Objectives: I examined age patterns of mortality differentials associated with body mass because the declining age effect observed in previous comparisons of cross-sectional age groups is susceptible to cohort and period distortions and because previous studies used time since baseline as time at risk, making the evaluation of age-specific mortality impossible.
Methods: I conducted a parametric survival analysis of data from the 1988-1994 National Health and Nutrition Examination Survey for 3 cohorts of American men and women born from 1901 through 1957 and observed from 1988 through 2006 under an age-period-cohort framework.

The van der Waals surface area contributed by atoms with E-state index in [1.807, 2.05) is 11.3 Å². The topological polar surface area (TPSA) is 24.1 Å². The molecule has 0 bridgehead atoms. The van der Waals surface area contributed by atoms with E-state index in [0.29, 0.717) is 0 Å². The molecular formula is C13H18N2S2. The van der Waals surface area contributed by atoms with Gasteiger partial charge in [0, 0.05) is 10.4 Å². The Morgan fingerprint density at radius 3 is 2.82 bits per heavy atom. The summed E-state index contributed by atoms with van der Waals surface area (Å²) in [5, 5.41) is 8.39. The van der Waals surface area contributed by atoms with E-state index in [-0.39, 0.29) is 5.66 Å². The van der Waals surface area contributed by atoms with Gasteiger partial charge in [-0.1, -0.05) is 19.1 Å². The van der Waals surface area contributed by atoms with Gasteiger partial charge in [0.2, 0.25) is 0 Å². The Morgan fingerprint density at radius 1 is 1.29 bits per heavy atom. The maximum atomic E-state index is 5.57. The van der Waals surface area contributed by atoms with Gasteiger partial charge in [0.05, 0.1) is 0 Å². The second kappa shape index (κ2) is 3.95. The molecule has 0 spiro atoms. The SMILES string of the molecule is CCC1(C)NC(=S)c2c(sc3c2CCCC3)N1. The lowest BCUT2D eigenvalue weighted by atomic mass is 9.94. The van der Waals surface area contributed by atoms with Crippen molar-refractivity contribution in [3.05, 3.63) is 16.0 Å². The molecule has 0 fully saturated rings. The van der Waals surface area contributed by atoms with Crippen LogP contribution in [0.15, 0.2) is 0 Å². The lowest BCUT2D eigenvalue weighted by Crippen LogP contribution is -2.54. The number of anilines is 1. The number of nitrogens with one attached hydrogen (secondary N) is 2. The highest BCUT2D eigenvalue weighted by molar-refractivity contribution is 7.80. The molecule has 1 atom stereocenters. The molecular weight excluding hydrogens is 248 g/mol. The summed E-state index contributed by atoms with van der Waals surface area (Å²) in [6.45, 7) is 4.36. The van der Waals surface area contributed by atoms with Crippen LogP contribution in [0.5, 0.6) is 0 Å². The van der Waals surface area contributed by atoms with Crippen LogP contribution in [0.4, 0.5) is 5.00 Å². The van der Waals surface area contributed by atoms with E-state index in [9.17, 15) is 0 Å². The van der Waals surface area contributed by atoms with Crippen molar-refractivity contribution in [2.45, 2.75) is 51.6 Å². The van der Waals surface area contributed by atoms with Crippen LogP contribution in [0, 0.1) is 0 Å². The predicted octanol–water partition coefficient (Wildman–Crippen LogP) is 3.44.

Results: Mortality differentials strengthened across cohorts but did not decline with age or change over the study period. Because excess overweight and obesity mortality increased from earlier cohorts to more recent ones, ignoring cohort differences led to a declining age pattern of excess mortality.
Conclusions: Cross-sectional age patterns of mortality differentials appear to be distorted by cohort differences. Age should be used as risk time to study age variations in associations between risk factors and time to event.